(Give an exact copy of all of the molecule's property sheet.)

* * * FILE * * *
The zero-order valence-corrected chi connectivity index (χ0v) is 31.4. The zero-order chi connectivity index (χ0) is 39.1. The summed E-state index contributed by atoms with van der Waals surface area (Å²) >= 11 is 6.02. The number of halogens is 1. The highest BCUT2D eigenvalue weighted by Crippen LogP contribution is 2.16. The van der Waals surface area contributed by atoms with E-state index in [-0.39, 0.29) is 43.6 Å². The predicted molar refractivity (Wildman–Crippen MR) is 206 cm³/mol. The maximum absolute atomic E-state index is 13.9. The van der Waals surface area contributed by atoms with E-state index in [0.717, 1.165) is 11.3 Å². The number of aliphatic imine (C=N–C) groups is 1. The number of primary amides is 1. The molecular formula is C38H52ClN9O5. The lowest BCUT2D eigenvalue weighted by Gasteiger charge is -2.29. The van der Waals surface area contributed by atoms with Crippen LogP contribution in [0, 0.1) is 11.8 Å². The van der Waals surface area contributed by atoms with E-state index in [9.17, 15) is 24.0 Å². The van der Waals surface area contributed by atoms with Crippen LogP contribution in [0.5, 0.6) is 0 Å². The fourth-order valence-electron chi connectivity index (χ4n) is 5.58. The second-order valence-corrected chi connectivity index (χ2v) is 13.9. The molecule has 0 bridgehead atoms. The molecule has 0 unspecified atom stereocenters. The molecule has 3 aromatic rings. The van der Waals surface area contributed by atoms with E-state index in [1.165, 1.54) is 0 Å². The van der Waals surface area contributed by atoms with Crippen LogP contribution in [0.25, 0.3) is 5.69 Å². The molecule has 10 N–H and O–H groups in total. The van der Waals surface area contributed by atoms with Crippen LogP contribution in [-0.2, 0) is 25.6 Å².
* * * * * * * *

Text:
The zero-order valence-corrected chi connectivity index (χ0v) is 31.4. The zero-order chi connectivity index (χ0) is 39.1. The summed E-state index contributed by atoms with van der Waals surface area (Å²) >= 11 is 6.02. The number of halogens is 1. The highest BCUT2D eigenvalue weighted by Crippen LogP contribution is 2.16. The van der Waals surface area contributed by atoms with E-state index in [-0.39, 0.29) is 43.6 Å². The predicted molar refractivity (Wildman–Crippen MR) is 206 cm³/mol. The maximum absolute atomic E-state index is 13.9. The van der Waals surface area contributed by atoms with E-state index in [0.717, 1.165) is 11.3 Å². The number of aliphatic imine (C=N–C) groups is 1. The number of primary amides is 1. The molecular formula is C38H52ClN9O5. The lowest BCUT2D eigenvalue weighted by Gasteiger charge is -2.29. The van der Waals surface area contributed by atoms with Crippen LogP contribution in [0, 0.1) is 11.8 Å². The van der Waals surface area contributed by atoms with E-state index in [9.17, 15) is 24.0 Å². The van der Waals surface area contributed by atoms with Crippen LogP contribution in [0.5, 0.6) is 0 Å². The fourth-order valence-electron chi connectivity index (χ4n) is 5.58. The second-order valence-corrected chi connectivity index (χ2v) is 13.9. The molecule has 0 bridgehead atoms. The molecule has 0 unspecified atom stereocenters. The molecule has 3 aromatic rings. The van der Waals surface area contributed by atoms with E-state index in [1.165, 1.54) is 0 Å². The van der Waals surface area contributed by atoms with Crippen LogP contribution in [0.25, 0.3) is 5.69 Å². The molecule has 10 N–H and O–H groups in total. The van der Waals surface area contributed by atoms with Crippen LogP contribution in [-0.2, 0) is 25.6 Å².